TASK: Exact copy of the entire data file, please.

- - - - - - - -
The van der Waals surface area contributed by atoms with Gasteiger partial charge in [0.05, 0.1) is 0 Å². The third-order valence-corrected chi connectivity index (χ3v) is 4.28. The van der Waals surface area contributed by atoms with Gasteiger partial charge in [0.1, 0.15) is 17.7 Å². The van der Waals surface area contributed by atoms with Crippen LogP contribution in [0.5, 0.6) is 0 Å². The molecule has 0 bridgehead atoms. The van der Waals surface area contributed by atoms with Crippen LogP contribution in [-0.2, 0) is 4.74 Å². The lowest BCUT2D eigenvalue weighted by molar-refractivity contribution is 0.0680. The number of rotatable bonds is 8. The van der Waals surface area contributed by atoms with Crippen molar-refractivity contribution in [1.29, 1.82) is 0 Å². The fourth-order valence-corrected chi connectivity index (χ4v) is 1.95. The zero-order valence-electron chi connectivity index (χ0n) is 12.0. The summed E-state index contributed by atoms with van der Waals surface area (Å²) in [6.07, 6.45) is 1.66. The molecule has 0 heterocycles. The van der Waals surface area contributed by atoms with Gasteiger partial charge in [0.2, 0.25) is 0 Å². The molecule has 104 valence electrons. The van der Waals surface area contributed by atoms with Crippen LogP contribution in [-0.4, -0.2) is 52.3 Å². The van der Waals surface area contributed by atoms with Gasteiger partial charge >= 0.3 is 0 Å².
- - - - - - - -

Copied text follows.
The van der Waals surface area contributed by atoms with Gasteiger partial charge in [0.05, 0.1) is 0 Å². The third-order valence-corrected chi connectivity index (χ3v) is 4.28. The van der Waals surface area contributed by atoms with Gasteiger partial charge in [0.1, 0.15) is 17.7 Å². The van der Waals surface area contributed by atoms with Crippen LogP contribution in [0.5, 0.6) is 0 Å². The molecule has 0 bridgehead atoms. The van der Waals surface area contributed by atoms with Crippen LogP contribution in [-0.2, 0) is 4.74 Å². The lowest BCUT2D eigenvalue weighted by molar-refractivity contribution is 0.0680. The number of rotatable bonds is 8. The van der Waals surface area contributed by atoms with Crippen molar-refractivity contribution in [1.29, 1.82) is 0 Å². The fourth-order valence-corrected chi connectivity index (χ4v) is 1.95. The zero-order valence-electron chi connectivity index (χ0n) is 12.0. The summed E-state index contributed by atoms with van der Waals surface area (Å²) in [6.07, 6.45) is 1.66. The molecule has 0 heterocycles. The van der Waals surface area contributed by atoms with Gasteiger partial charge in [0.2, 0.25) is 0 Å². The molecule has 104 valence electrons. The van der Waals surface area contributed by atoms with Crippen LogP contribution in [-0.4, -0.2) is 52.3 Å². The van der Waals surface area contributed by atoms with Gasteiger partial charge >= 0.3 is 0 Å².